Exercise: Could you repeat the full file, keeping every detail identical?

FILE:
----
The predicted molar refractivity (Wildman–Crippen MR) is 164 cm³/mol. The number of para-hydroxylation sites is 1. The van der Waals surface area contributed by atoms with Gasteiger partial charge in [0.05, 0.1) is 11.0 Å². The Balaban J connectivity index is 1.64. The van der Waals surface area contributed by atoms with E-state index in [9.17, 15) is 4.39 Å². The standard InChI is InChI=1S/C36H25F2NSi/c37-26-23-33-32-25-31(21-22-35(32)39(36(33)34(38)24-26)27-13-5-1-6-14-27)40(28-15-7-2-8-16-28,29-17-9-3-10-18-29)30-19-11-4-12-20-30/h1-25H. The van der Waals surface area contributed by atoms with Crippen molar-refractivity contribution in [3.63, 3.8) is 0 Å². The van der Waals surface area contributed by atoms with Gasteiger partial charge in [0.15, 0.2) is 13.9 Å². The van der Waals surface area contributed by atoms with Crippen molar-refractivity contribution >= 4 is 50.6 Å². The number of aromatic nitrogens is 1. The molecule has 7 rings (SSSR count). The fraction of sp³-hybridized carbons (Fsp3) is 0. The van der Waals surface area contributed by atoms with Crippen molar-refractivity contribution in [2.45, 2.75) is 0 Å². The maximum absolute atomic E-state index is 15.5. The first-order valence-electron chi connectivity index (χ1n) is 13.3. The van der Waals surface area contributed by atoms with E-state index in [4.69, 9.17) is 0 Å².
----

The predicted molar refractivity (Wildman–Crippen MR) is 164 cm³/mol. The number of para-hydroxylation sites is 1. The van der Waals surface area contributed by atoms with Gasteiger partial charge in [0.05, 0.1) is 11.0 Å². The Balaban J connectivity index is 1.64. The van der Waals surface area contributed by atoms with E-state index in [9.17, 15) is 4.39 Å². The standard InChI is InChI=1S/C36H25F2NSi/c37-26-23-33-32-25-31(21-22-35(32)39(36(33)34(38)24-26)27-13-5-1-6-14-27)40(28-15-7-2-8-16-28,29-17-9-3-10-18-29)30-19-11-4-12-20-30/h1-25H. The van der Waals surface area contributed by atoms with Crippen molar-refractivity contribution in [3.63, 3.8) is 0 Å². The van der Waals surface area contributed by atoms with Gasteiger partial charge in [0.15, 0.2) is 13.9 Å². The van der Waals surface area contributed by atoms with Crippen molar-refractivity contribution >= 4 is 50.6 Å². The number of aromatic nitrogens is 1. The molecule has 7 rings (SSSR count). The fraction of sp³-hybridized carbons (Fsp3) is 0. The van der Waals surface area contributed by atoms with Crippen molar-refractivity contribution in [2.45, 2.75) is 0 Å². The maximum absolute atomic E-state index is 15.5. The first-order valence-electron chi connectivity index (χ1n) is 13.3. The van der Waals surface area contributed by atoms with E-state index in [4.69, 9.17) is 0 Å².